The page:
WASHINGTON - Republican presidential candidate Donald Trump said a U.S. jobs report on Friday that showed the weakest hiring in more than five years proved that Democratic economic policies are pushing the country in the wrong direction.
The report gave Trump his biggest opening yet to target Democratic rival Hillary Clinton on the economy, after months of mostly solid economic indicators.
“It’s going the wrong way folks. They’ve been kidding themselves, they’re playing games. It’s going the wrong way,” Trump told a rally in Redding, California.
Clinton, the front-runner to be the Democratic nominee for the Nov. 8 election, has credited President Barack Obama for reviving the U.S. economy after the 2008 recession but has also said that the recovery is not over.
In a CNN interview, Clinton acknowledged the figures were “disappointing to anybody.”
“I think President Obama inherited a terrible situation and I’ve said that repeatedly over the past year and we’ve come a long way out of the ditch we were dropped into by failed Republican policies,” Clinton told CNN’s Jake Tapper.
The unemployment rate in May fell three-tenths of a percentage point to 4.7 percent, the lowest level since November 2007, but that was in part due to people dropping out of the labor force. Overall, nonfarm payrolls increased by only 38,000 jobs in May.
If disappointing jobs reports continue, Trump could use Clinton’s pledge to build on Obama’s work against her to woo working-class voters in states such as Ohio. The state has lost well-paying manufacturing jobs and is also a key presidential battleground - closely competitive because it does not lean heavily Republican or Democratic.
Clinton, a former secretary of state, is likely to finally clinch the Democratic nomination over challenger Bernie Sanders on Tuesday when six states hold nominating contests. One is California, the most populous U.S. state, with the most Democratic delegates of any other state and where both candidates have been campaigning heavily.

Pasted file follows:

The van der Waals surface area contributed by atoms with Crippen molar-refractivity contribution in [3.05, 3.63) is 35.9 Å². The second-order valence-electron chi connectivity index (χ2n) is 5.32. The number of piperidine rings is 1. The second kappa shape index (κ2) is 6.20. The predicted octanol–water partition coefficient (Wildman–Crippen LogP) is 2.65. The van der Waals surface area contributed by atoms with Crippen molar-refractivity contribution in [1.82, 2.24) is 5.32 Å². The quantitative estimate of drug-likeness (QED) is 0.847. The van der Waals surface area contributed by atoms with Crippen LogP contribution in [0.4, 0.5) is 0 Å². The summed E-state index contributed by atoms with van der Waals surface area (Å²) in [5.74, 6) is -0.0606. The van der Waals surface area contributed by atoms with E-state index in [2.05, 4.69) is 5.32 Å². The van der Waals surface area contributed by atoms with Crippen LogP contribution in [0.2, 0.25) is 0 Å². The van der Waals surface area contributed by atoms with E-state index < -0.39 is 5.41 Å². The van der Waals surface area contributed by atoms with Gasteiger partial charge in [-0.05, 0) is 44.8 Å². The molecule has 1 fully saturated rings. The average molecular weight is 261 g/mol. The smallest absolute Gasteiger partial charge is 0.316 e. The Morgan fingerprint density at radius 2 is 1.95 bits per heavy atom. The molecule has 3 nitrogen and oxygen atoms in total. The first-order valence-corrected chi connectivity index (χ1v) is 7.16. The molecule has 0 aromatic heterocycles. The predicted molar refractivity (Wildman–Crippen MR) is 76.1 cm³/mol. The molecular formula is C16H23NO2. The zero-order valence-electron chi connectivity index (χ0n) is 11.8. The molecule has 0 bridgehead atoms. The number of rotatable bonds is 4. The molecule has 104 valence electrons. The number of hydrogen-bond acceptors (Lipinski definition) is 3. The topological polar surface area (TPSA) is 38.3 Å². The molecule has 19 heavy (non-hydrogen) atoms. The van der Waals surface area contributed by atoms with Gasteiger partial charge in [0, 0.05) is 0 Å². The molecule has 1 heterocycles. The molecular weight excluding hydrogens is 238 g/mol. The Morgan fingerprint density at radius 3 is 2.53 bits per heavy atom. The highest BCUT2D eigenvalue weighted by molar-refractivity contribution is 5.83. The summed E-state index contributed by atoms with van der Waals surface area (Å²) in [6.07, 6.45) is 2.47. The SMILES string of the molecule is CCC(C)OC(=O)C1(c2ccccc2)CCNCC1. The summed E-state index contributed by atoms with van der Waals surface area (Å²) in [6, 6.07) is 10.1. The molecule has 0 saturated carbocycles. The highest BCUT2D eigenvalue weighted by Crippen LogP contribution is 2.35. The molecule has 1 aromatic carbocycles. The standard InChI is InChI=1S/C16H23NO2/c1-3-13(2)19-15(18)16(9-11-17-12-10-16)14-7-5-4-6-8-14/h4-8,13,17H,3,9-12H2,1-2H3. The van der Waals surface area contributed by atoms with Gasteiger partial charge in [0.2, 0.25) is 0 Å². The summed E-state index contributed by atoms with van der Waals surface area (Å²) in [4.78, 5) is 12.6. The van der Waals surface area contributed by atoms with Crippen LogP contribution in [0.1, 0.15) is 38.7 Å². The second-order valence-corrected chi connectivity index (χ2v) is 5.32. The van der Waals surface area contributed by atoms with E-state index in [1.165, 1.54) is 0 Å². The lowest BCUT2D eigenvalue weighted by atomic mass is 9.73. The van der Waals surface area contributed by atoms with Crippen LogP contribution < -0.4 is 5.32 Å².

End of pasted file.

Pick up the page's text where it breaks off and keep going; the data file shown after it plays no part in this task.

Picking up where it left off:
In a Reuters/Ipsos poll released on Friday, some 46 percent of likely voters said they supported Clinton, while 35 percent said they supported Trump, and another 19 percent said they would not support either. The survey of 1,421 people was conducted between May 30 and June 3.
Trump, a real estate developer, has already sewn up the Republican nomination. In the general election campaign, job creation plans are expected to be a priority, particularly in states that have been hit hard by manufacturing-sector job losses.
Trump has promised to toss out international trade deals to revive U.S. manufacturing and sweep away a slew of environmental regulations to bolster the ailing energy sector.
Job creation in the manufacturing and construction sectors fell sharply in May, according to Friday’s jobs report.
Trump has already begun working economic numbers into his stump speeches. He has said he could put 15 states that have voted for Democratic presidents in recent elections in play, including Pennsylvania, Ohio and Michigan, which have all lost manufacturing-sector jobs.
Peter Morici, a conservative economist and professor in the business school at the University of Maryland, said the poor jobs numbers reflected trends that have driven voter frustration and fueled the populist campaigns of both Trump and Sanders.
He said Trump needed to add detail to his economic policies, such as detailing changes to social programs like Medicaid, which provides healthcare for the poor. “We can’t just turn around and cut income taxes without doing something about those things,” Morici said.
Republican strategists agreed that Friday’s jobs report created an opportunity for Trump to differentiate his policies from Obama’s or Clinton’s.
“It allows Donald Trump to tout how he would do things differently as president and focus on some of the job-creation plans that he has,” Republican strategist Ron Bonjean said, adding it would also allow Trump to talk about his record as a businessman.
Trump has been fleshing out his foreign policy ideas and has released a tax plan, but he has been light on other details, such as how he would oversee the U.S. financial system.
Additional reporting by Chris Kahn in New York; Editing by Leslie Adler and Alistair Bell